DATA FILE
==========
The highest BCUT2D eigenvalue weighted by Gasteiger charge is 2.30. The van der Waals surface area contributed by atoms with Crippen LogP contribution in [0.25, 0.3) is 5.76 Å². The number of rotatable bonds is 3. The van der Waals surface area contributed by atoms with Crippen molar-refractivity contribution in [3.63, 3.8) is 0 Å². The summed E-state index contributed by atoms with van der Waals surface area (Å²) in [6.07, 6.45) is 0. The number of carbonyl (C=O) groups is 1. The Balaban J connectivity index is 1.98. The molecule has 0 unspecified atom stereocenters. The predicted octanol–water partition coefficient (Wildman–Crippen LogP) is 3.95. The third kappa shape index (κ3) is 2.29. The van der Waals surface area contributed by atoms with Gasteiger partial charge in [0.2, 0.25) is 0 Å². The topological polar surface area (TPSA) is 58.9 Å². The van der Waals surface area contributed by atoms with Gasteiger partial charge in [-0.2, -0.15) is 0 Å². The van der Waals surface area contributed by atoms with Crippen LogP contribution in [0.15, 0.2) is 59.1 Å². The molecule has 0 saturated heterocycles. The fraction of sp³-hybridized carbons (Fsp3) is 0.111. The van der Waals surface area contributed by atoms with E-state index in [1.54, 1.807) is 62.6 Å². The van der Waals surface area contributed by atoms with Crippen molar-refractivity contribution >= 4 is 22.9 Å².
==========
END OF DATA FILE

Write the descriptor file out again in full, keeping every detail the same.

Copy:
The highest BCUT2D eigenvalue weighted by Gasteiger charge is 2.30. The van der Waals surface area contributed by atoms with Crippen LogP contribution in [0.25, 0.3) is 5.76 Å². The number of rotatable bonds is 3. The van der Waals surface area contributed by atoms with Crippen molar-refractivity contribution in [3.63, 3.8) is 0 Å². The summed E-state index contributed by atoms with van der Waals surface area (Å²) in [6.07, 6.45) is 0. The number of carbonyl (C=O) groups is 1. The Balaban J connectivity index is 1.98. The molecule has 0 unspecified atom stereocenters. The predicted octanol–water partition coefficient (Wildman–Crippen LogP) is 3.95. The third kappa shape index (κ3) is 2.29. The van der Waals surface area contributed by atoms with Gasteiger partial charge in [0.2, 0.25) is 0 Å². The topological polar surface area (TPSA) is 58.9 Å². The van der Waals surface area contributed by atoms with Gasteiger partial charge in [-0.2, -0.15) is 0 Å². The van der Waals surface area contributed by atoms with Crippen LogP contribution in [0.15, 0.2) is 59.1 Å². The molecule has 0 saturated heterocycles. The fraction of sp³-hybridized carbons (Fsp3) is 0.111. The van der Waals surface area contributed by atoms with E-state index in [1.54, 1.807) is 62.6 Å². The van der Waals surface area contributed by atoms with Crippen molar-refractivity contribution >= 4 is 22.9 Å².